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Scout for European Corn Borer (07/08/21)


European corn borer (ECB) Z-race moths (univoltine) have started emerging in ND (Table 1). This past week, ECB-Z have started emerging in east central, north central and northeastern ND. Trap catches increased for the univoltine Z-race ECB moth in Ransom County near Shenford and Shelton. We also detected the first E-race ECB moth (bivoltine) in Ward county near Minot. Corn crop stages were V4 to V8.

Table 1 is European Corn Borer Pheromone Trapping 2021 resulsts for counties in North Dakota and also a photo of shot holes on corn leaf caused by ECB larval feeding
Photo Credit:
Tracey Baute, Ontario Ministry of Agriculture, Food and Rural Affairs for photo

Now is a good time to start monitoring for ECB in corn fields, especially conventional corn or Bt corn without Bt-traits for ECB control. When corn is about 17 inches tall, fields should be scouted weekly for corn borers and continue scouting for another five weeks. Inspect plants for the presence of egg masses, whorl feeding (Figure 1), and active larvae. Pull up and unroll the whorls to find ECB larvae. Presence of shot-holes or pinholes (Figure 1) on leaves indicates ECB larval feeding. Observing moth (Figure 2) activity around field margins or within the field may alert you about possible ECB infestations in your field.

See the following Table for the Economic Threshold (E.T.) for corn borer per plant based on corn crop value and control costs. Using an expected yield of 125 bu per acre and the current price of corn at U.S. $5.70 per bu (MYA price for 2021/22), the value of the corn crop is $712 per acre. Using $12 per acre for the control costs, the E.T. is 0.43 corn borer larvae per plant (red square).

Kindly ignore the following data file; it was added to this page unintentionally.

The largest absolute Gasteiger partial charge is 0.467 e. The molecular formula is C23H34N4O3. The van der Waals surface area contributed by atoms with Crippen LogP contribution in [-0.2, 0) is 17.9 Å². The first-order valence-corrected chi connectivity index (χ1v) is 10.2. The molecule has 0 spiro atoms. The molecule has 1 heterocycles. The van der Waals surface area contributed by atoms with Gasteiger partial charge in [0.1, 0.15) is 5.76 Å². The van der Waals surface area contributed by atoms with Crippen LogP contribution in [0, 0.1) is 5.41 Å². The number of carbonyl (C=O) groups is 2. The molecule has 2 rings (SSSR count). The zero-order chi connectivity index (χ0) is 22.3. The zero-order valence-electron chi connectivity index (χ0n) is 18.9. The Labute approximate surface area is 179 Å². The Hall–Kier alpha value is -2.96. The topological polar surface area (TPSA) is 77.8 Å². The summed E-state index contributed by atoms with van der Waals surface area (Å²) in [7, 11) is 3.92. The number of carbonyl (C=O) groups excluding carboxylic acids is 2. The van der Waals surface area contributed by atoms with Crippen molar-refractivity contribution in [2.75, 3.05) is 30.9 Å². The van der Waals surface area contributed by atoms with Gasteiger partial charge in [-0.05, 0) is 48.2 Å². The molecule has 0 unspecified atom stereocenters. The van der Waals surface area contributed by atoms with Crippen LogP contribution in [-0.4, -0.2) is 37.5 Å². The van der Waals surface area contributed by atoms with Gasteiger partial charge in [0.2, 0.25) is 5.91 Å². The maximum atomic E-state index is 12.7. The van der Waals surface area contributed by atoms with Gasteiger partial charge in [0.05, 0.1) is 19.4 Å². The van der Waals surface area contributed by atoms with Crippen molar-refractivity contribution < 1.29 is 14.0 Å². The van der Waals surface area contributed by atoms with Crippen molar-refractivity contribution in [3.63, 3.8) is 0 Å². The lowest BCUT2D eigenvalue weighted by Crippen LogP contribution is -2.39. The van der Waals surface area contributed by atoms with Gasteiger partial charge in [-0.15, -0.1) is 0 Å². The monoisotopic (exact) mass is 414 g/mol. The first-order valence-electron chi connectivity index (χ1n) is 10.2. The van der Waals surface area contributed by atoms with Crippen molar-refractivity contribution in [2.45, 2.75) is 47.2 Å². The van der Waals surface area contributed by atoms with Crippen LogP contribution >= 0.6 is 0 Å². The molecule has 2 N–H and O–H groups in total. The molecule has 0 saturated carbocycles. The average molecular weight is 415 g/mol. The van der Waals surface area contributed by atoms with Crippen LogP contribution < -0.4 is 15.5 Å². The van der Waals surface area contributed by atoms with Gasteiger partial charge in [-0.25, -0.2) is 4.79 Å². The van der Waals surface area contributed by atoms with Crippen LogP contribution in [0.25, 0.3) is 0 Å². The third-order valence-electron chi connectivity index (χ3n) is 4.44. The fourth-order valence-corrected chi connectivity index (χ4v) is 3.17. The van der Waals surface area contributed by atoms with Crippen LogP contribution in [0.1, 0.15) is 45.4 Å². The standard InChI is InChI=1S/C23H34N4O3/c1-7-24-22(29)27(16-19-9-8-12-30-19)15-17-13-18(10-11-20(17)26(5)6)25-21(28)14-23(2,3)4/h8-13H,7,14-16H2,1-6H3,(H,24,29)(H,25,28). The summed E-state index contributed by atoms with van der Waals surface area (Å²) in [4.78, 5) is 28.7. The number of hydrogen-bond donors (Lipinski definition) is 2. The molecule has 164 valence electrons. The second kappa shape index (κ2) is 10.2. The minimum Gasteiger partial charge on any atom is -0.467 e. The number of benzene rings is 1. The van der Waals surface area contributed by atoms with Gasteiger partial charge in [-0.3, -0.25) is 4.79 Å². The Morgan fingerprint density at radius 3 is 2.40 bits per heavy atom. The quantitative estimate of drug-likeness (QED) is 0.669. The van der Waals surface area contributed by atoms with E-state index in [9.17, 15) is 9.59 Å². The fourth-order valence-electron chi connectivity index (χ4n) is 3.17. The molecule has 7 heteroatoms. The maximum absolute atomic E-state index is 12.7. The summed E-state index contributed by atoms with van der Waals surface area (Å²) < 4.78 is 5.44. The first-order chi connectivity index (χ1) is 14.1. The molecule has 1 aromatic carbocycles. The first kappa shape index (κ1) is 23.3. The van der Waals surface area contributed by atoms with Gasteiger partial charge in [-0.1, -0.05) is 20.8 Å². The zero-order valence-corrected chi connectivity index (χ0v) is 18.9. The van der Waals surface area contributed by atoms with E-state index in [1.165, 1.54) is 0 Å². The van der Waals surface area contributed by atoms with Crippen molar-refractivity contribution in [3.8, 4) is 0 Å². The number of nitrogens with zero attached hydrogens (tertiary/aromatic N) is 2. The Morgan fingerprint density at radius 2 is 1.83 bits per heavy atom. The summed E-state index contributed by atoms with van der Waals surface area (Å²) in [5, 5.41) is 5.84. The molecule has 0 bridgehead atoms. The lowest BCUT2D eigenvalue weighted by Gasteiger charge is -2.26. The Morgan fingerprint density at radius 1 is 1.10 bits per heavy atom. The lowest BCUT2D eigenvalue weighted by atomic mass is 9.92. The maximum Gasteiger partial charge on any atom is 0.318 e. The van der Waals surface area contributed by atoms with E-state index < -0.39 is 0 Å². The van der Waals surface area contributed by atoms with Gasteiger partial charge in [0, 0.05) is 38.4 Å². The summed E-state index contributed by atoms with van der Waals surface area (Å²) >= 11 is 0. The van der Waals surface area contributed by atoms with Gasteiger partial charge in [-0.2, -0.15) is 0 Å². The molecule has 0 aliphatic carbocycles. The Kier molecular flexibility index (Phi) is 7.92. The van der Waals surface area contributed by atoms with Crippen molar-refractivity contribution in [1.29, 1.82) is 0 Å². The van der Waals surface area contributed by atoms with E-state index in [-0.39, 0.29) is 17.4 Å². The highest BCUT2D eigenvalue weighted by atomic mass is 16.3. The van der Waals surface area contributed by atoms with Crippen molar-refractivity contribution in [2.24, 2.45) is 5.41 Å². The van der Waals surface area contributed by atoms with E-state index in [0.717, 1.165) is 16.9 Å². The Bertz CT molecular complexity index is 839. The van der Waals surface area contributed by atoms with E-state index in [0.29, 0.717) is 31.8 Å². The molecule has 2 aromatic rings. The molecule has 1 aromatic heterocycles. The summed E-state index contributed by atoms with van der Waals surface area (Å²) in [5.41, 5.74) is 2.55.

The accumulated degree days (ADD; base 50F) for univoltine ECB-Z development range from 900 in northern area to >1300 ADD in southern area of ND (see map below). This indicates that the univoltine ECB moths are 10-90% emerged depending on your location.

Economic Threshold Table and univoltine ECB-Z Degree Day Model Table and Accumulated Base 50 Insect Degree Days Map

Although corn is the preferred crop of ECB, moths (Figure 2) are polyphagous and can infest other crops like dry bean, hemp, millet, potatoes and more. ECB infestations in dry beans and millet have been observed in ND in the past. Last week, a millet field in Pembina County observed high numbers of ECB moths in field (Source: M. Smith, Pembina County Extension Agent). Millet is often used by ECB moths as an aggregation site to congregate and mate. ECB larvae tunnel into the stem causing serious stem lodging (Figure 4) and yield loss in millet. Scout millet and dry bean fields for potential ECB infestations and treat when populations are high in field (sweep millet fields for ECB moths) or if nearby corn is infested above threshold. There are no developed scouting protocols or thresholds for ECB in millet or dry beans.

Figure 2. ECB moth, Figure 3. Mature ECB larva in base of millet stem, Figure 4. Lodging in millet by severe infestation of ECBs
Photo Credit:
Janet J. Knodel, NDSU



Veronica Calles-Torrez

Post-doctoral Scientist


TJ Prochaska

Extension Crop Protection Specialist

NDSU North Central Research Extension Center



Janet J. Knodel

Extension Entomologist